Friday, September 12, 2008

Donjon: elegant and simple dungeoneering

The only tabletop role-playing game I've really played in recent years has been Donjon, an indy game that I discovered via web recommendations and the Forge website. I bought it as a PDF file. (Here's a review of Donjon that I enjoyed.)

I like it because it's pretty simple and freeform, rules-light and elegant. It has a few concepts and it uses them consistently. You can make up pretty much any character you like with it, and rate them, and still not unbalance the game. You can call your characters abilities what you like...but your character gets the same number of dice as any other, so it'll still be fair.

But the most interesting things about it are in the mechanics that allow the players some measure of the kind of control usually relegated to the gamemaster.

The gamemaster can't and shouldn't make a detailed map beforehand, because players can create landscape and building features during play. This power, normally reserved for the GM, is shared with the players when the players make successful die rolls; the players can use some of the successes they achieve to erase wounds, create objects, or assert reality.

For example, a player who is trying to open a door makes a really good roll and gets 3 successes. Each success can become 1 fact in the game. The player can decide to state things like this:

1. There is a troll behind the door.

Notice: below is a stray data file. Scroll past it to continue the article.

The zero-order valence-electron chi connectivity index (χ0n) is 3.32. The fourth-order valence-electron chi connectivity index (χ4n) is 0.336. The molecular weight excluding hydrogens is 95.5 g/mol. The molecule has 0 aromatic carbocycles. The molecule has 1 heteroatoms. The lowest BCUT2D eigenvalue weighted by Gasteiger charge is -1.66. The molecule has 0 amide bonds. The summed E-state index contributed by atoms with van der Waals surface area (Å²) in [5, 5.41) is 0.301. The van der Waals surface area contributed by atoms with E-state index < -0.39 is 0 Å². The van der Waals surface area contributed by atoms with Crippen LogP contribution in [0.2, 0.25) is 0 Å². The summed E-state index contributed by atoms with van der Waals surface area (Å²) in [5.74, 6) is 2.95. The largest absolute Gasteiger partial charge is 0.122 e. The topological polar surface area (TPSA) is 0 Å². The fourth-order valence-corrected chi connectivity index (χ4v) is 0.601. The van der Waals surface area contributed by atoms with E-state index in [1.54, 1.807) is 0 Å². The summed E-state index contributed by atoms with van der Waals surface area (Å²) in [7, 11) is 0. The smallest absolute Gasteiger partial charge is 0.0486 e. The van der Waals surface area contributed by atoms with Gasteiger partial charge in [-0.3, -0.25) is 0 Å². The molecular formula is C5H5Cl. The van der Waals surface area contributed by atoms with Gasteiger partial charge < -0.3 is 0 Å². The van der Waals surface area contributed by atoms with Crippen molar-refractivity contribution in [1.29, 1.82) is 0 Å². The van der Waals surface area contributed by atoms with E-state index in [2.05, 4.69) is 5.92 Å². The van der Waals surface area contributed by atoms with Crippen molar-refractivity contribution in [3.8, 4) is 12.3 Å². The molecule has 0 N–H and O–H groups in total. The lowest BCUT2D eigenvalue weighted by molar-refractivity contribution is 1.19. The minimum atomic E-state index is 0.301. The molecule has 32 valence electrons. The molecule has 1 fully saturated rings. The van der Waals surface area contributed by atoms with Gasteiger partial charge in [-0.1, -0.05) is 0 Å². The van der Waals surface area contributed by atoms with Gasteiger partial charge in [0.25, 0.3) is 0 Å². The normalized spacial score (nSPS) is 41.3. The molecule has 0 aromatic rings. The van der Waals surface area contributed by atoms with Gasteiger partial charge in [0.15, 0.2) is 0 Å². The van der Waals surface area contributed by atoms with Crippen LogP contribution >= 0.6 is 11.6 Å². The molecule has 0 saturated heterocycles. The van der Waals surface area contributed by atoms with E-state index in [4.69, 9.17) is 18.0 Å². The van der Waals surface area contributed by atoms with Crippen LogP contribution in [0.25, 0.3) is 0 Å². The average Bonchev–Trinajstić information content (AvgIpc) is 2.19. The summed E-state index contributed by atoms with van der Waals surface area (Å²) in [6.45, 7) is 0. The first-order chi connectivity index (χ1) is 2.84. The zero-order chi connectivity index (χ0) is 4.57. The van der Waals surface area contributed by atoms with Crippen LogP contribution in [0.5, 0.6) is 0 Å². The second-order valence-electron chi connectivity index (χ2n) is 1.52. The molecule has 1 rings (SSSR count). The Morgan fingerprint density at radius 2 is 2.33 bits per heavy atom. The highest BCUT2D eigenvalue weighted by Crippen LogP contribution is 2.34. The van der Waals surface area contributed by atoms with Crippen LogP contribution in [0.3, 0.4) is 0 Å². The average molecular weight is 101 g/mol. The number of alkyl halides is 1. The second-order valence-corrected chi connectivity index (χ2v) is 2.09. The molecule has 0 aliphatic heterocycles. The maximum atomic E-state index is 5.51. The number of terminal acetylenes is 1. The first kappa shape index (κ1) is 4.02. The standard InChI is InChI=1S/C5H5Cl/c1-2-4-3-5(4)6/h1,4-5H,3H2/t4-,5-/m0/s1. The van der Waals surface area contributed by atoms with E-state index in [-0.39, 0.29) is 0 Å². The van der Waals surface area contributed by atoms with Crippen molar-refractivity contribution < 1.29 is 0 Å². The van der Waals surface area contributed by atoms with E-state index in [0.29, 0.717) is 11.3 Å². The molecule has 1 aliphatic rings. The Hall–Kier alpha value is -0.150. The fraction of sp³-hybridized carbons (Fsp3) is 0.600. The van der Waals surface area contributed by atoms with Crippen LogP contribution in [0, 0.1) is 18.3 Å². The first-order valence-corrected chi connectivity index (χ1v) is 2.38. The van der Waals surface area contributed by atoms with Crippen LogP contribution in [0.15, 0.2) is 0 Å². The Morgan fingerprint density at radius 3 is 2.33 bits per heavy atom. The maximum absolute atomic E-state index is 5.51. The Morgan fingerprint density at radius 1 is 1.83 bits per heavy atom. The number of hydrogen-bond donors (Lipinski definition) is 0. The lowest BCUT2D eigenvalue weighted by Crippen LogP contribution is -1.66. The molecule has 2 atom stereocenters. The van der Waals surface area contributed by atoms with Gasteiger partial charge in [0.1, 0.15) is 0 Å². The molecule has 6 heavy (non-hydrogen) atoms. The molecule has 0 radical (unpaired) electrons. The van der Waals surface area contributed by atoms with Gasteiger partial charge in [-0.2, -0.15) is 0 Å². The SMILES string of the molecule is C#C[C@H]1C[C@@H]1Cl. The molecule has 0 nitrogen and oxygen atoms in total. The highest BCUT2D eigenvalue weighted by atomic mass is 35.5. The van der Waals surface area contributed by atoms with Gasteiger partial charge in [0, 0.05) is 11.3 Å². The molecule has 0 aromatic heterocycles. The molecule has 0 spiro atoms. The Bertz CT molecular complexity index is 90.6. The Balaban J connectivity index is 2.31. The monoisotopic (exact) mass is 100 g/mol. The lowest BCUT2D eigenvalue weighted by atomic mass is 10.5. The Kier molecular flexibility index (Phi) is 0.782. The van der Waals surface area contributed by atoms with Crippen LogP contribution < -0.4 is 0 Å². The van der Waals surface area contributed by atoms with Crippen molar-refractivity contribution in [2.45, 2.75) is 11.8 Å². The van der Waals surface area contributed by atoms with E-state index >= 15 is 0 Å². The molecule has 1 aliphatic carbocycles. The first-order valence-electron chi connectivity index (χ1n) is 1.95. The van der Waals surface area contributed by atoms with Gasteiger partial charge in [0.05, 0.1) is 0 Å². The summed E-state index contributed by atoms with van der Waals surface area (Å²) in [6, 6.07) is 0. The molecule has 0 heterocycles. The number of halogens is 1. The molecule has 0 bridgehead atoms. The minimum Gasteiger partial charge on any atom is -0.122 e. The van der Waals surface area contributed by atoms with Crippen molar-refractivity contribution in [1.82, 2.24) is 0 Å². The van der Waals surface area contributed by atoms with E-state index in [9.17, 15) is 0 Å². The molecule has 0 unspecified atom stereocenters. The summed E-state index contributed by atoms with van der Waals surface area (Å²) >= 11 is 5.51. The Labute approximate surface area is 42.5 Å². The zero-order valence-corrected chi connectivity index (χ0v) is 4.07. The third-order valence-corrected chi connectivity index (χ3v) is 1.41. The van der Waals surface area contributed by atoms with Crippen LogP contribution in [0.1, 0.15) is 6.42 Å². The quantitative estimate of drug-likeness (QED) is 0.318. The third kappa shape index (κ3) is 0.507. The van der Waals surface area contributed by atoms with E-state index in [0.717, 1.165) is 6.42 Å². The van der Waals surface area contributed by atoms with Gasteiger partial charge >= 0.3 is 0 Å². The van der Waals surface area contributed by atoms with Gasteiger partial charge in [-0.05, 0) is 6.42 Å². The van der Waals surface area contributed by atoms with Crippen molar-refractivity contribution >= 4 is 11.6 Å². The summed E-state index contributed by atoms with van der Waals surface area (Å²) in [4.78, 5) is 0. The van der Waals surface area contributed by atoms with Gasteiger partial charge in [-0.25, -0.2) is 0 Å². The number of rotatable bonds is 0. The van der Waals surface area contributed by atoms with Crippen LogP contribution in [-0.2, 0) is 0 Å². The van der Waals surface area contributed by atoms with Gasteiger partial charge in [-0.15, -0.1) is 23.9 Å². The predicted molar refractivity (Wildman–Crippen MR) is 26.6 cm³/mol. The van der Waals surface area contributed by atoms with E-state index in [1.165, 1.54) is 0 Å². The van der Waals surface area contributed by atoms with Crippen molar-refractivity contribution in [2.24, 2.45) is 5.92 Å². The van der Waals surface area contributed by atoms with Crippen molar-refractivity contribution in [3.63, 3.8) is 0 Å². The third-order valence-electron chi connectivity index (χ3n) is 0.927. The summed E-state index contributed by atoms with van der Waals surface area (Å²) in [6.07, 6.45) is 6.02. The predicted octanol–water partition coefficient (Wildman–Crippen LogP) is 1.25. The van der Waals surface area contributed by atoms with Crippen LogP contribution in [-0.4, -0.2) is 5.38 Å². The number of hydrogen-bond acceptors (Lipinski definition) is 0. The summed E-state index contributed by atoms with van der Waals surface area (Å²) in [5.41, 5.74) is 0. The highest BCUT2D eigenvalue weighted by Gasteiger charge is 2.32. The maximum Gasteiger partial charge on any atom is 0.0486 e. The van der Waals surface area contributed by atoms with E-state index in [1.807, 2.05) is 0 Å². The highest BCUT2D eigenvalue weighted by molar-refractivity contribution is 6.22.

2. The troll has her back to the player.
3. The troll's weapon is on the far side of the room.

So it's not just that players are allowed to do this's that their access to this power is metered out by the rules of the game. That's fascinating stuff.

One thing I noticed when playing this with my small kids, though, is that one of these more modern, simple, and elegant games -- one that expects you to make most of it up on the spot -- has problems for kids. Kids don't have the vast array of canned creatures, plots, etc. that a longtime genre fiction reader like myself has (or any adult who has watched years of TV). Yes, I know they're watching vast amounts of TV too. Maybe it's the fact that they didn't try to memorize the Monster Manual years ago.

I should probably quit whining and introduce my kids to some of the online resources available for Dungeons & Dragons, and use all of that. I have to admit that though I like the make-it-yourself aesthetic, it sometimes dissuades me from playing, thinking that I'll have to make everything up. You really have to be able to think on your feet.

As soon as I introduced the game to my son, I had to adjust. I'd been thinking of a game world where there were just two intelligent races -- goblins and elves -- to focus on conflicts between them. Nah, he wanted to play a Pixie, because he'd been reading Artemis Fowl. Heh. He's my son, and I let him do it. I could probably have browbeat an adult into letting me have my way as gamemaster. But that's not how Donjon is supposed to be played; you could introduce a new race in the middle of a fight, if you wanted.

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